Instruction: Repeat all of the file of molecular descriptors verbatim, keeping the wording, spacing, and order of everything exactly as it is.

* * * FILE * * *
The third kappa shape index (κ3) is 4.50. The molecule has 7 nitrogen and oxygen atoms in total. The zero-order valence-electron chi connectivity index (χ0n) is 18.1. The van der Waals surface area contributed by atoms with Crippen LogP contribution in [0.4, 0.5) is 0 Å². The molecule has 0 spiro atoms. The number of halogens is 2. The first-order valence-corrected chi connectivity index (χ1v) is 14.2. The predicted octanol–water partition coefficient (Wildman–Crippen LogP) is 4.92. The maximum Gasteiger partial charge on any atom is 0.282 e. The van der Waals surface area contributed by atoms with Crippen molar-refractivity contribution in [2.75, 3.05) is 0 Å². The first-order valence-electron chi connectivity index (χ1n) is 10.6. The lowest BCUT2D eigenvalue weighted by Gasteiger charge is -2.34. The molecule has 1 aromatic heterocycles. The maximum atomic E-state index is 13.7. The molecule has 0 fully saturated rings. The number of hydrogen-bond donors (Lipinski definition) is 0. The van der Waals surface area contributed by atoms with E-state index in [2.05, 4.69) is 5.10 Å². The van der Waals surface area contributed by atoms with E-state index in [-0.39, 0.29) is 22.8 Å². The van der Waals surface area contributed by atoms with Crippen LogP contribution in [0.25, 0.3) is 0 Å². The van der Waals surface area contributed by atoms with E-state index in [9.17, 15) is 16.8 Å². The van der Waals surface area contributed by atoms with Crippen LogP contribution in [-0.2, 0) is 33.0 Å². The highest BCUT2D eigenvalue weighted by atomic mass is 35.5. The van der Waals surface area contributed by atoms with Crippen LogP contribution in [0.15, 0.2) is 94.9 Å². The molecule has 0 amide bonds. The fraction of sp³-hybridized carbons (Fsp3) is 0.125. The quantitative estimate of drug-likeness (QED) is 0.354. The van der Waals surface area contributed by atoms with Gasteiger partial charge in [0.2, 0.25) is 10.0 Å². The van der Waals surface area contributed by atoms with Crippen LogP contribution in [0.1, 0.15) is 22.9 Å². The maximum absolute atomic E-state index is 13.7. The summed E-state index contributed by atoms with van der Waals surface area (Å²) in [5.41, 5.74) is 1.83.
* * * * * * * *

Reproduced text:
The third kappa shape index (κ3) is 4.50. The molecule has 7 nitrogen and oxygen atoms in total. The zero-order valence-electron chi connectivity index (χ0n) is 18.1. The van der Waals surface area contributed by atoms with Crippen LogP contribution in [0.4, 0.5) is 0 Å². The molecule has 0 spiro atoms. The number of halogens is 2. The first-order valence-corrected chi connectivity index (χ1v) is 14.2. The predicted octanol–water partition coefficient (Wildman–Crippen LogP) is 4.92. The maximum Gasteiger partial charge on any atom is 0.282 e. The van der Waals surface area contributed by atoms with Crippen molar-refractivity contribution in [2.75, 3.05) is 0 Å². The first-order valence-electron chi connectivity index (χ1n) is 10.6. The lowest BCUT2D eigenvalue weighted by Gasteiger charge is -2.34. The molecule has 1 aromatic heterocycles. The maximum atomic E-state index is 13.7. The molecule has 0 fully saturated rings. The number of hydrogen-bond donors (Lipinski definition) is 0. The van der Waals surface area contributed by atoms with E-state index in [2.05, 4.69) is 5.10 Å². The van der Waals surface area contributed by atoms with E-state index in [-0.39, 0.29) is 22.8 Å². The van der Waals surface area contributed by atoms with Crippen LogP contribution in [0.25, 0.3) is 0 Å². The van der Waals surface area contributed by atoms with E-state index in [9.17, 15) is 16.8 Å². The van der Waals surface area contributed by atoms with Crippen LogP contribution in [-0.2, 0) is 33.0 Å². The highest BCUT2D eigenvalue weighted by atomic mass is 35.5. The van der Waals surface area contributed by atoms with Crippen LogP contribution in [0.15, 0.2) is 94.9 Å². The molecule has 0 amide bonds. The fraction of sp³-hybridized carbons (Fsp3) is 0.125. The quantitative estimate of drug-likeness (QED) is 0.354. The van der Waals surface area contributed by atoms with Gasteiger partial charge in [0.2, 0.25) is 10.0 Å². The van der Waals surface area contributed by atoms with Crippen LogP contribution in [0.1, 0.15) is 22.9 Å². The maximum absolute atomic E-state index is 13.7. The summed E-state index contributed by atoms with van der Waals surface area (Å²) in [5.41, 5.74) is 1.83.